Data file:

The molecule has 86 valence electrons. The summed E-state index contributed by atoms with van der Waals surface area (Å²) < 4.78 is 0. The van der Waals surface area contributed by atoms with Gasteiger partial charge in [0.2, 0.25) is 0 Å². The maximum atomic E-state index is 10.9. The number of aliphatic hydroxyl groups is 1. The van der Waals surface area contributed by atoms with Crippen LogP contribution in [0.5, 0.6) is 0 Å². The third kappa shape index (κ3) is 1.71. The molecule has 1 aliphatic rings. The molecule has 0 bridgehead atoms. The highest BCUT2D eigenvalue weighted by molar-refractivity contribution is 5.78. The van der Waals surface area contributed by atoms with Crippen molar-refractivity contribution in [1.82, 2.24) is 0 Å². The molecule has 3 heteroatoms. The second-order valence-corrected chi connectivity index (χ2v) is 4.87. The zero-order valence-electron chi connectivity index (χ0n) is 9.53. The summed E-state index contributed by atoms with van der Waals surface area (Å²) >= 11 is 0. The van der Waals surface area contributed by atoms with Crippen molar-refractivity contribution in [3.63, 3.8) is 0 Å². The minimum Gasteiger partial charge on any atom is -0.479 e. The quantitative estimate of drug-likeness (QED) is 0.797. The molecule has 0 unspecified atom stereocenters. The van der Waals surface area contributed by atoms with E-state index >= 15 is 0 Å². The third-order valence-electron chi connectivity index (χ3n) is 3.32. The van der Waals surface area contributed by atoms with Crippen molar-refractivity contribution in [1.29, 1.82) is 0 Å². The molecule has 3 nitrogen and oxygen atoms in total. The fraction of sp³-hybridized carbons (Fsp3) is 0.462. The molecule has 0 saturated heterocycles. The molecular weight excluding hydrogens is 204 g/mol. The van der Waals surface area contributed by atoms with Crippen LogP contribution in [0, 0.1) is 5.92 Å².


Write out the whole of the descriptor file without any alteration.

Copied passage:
The molecule has 86 valence electrons. The summed E-state index contributed by atoms with van der Waals surface area (Å²) < 4.78 is 0. The van der Waals surface area contributed by atoms with Gasteiger partial charge in [0.2, 0.25) is 0 Å². The maximum atomic E-state index is 10.9. The number of aliphatic hydroxyl groups is 1. The van der Waals surface area contributed by atoms with Crippen LogP contribution in [0.5, 0.6) is 0 Å². The third kappa shape index (κ3) is 1.71. The molecule has 1 aliphatic rings. The molecule has 0 bridgehead atoms. The highest BCUT2D eigenvalue weighted by molar-refractivity contribution is 5.78. The van der Waals surface area contributed by atoms with Crippen molar-refractivity contribution in [1.82, 2.24) is 0 Å². The molecule has 3 heteroatoms. The second-order valence-corrected chi connectivity index (χ2v) is 4.87. The zero-order valence-electron chi connectivity index (χ0n) is 9.53. The summed E-state index contributed by atoms with van der Waals surface area (Å²) >= 11 is 0. The van der Waals surface area contributed by atoms with Crippen molar-refractivity contribution in [3.63, 3.8) is 0 Å². The minimum Gasteiger partial charge on any atom is -0.479 e. The quantitative estimate of drug-likeness (QED) is 0.797. The molecule has 0 unspecified atom stereocenters. The van der Waals surface area contributed by atoms with E-state index >= 15 is 0 Å². The third-order valence-electron chi connectivity index (χ3n) is 3.32. The van der Waals surface area contributed by atoms with Crippen molar-refractivity contribution in [1.29, 1.82) is 0 Å². The molecule has 3 nitrogen and oxygen atoms in total. The fraction of sp³-hybridized carbons (Fsp3) is 0.462. The molecule has 0 saturated heterocycles. The molecular weight excluding hydrogens is 204 g/mol. The van der Waals surface area contributed by atoms with Crippen LogP contribution in [0, 0.1) is 5.92 Å².